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Seoul Action Plan strives for cleaner, cooler cities via urban forestry

The Asia-Pacific region is home to more than 4 billion people, or roughly 60 percent of the entire world population, and 17 megacities. Although these economic hubs have helped lift millions of people out of poverty, the current era of rapid urbanization is leading to the depletion of natural resources, diminishing water quality, increased air pollution and adverse climate change effects, according to a report by Asia-Pacific Urban Forestry Meeting.

Representatives from 17 countries gathered in Seoul from Sept. 13 to 15 for the second Asia-Pacific Urban Forestry Meeting in a global cooperative effort to find ways to make city living both safe and sustainable by expanding the number of urban forests.

Kim Jae-hyun, minister of the Korea Forest Service, speaks at an opening ceremony of the second Asia-Pacific Urban Forestry Meeting held in Seoul on Sept. 13. (Korea Forest Service)
Kim Jae-hyun, minister of the Korea Forest Service, speaks at an opening ceremony of the second Asia-Pacific Urban Forestry Meeting held in Seoul on Sept. 13. (Korea Forest Service)

Under the slogan, “Acting together for greener and cooler cities,” the meeting welcomed some 200 scholars and members of governmental and nongovernmental organizations looking to tackle environmental and socioeconomic issues caused by increasing pollution across the world’s largest metropolitan areas.

According to a report from the APUFM, the gathering led to the spawning of the “Seoul Action Plan” in an effort to expand awareness of the benefits that urban forests and trees, including green infrastructure, provide to communities throughout the Asia-Pacific Region.

The new Seoul Action Plan strives to achieve a total of seven city goals: greener, cleaner, cooler, healthier, wealthier, more cultured and increased biodiversity.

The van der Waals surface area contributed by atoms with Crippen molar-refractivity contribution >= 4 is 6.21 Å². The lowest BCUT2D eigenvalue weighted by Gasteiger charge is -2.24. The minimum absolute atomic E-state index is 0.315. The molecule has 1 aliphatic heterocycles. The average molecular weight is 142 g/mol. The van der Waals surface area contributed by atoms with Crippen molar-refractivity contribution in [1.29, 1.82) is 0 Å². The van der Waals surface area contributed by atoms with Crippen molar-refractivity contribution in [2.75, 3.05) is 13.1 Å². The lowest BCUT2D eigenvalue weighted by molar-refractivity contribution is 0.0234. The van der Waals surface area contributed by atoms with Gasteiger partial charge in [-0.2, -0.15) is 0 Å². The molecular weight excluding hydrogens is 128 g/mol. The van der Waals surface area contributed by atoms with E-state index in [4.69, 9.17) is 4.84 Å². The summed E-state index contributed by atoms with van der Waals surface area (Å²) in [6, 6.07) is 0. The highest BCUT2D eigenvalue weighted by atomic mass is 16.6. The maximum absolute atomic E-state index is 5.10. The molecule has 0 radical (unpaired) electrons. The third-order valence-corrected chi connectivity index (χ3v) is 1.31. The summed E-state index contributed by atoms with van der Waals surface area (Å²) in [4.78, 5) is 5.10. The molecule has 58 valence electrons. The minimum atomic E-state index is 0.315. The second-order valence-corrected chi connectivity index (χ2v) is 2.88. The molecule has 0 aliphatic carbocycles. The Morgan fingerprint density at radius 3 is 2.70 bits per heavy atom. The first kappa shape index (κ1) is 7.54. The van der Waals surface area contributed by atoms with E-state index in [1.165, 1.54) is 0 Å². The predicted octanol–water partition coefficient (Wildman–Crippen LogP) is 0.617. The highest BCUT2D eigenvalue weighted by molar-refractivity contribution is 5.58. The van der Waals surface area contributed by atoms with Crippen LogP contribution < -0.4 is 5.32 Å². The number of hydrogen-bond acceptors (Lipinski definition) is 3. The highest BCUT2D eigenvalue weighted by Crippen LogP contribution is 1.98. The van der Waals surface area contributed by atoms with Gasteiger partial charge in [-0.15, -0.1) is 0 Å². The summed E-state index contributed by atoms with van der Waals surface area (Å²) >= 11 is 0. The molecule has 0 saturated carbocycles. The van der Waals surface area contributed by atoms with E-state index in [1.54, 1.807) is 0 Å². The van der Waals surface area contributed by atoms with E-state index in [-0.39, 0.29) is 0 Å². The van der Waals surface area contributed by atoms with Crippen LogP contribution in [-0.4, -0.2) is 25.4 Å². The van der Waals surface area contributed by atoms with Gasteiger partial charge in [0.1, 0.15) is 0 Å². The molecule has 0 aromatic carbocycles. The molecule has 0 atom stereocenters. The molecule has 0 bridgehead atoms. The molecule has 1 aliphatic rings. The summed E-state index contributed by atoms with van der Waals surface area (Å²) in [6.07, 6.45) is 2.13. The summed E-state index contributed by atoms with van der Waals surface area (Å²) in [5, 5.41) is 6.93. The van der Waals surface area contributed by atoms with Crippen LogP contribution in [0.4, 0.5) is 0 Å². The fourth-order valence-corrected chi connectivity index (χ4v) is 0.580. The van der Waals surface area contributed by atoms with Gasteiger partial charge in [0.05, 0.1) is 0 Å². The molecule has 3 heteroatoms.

The main guiding principles of the plan are based on the Zhuhai declaration that was established during that first annual Asia-Pacific Urban Forestry Meeting held in Zhuhai, China last year. The declaration pledged to, “Raise awareness of the functions and benefits of urban forests and trees by enhancing advocacy, communication and public education, which in turn may increase urban forestry investment by diversifying funding resources.”

The forestry report also stated that sustainable governance of Asia-Pacific cities needs to be improved through proactive policies, strategic planning and developing a sound legislative framework and governance system for urban forest and trees.

“Urban and peri-urban forests and trees can provide a wide range of benefits to urban communities by improving environmental quality, enhancing food security, conserving urban biodiversity, mitigating climate change, stimulating green economy, preserving natural and cultural heritage, strengthening social cohesion and providing environmental education opportunities,” said the report.

Among its many long-term goals, the new Seoul Action Plan, with has an overall 10-year time frame, looks to increase the canopy cover of cities in the Asia-Pacific region by at least 10 percent by 2027 and to expand the accessibility of urban forest and green spaces for the purposes of human health and well-being to be available to at least 80 percent of citizens.

By Julie Jackson (juliejackson@heraldcorp.com) and Lee Kwon-hyung (kwonhl@heraldcorp.com)
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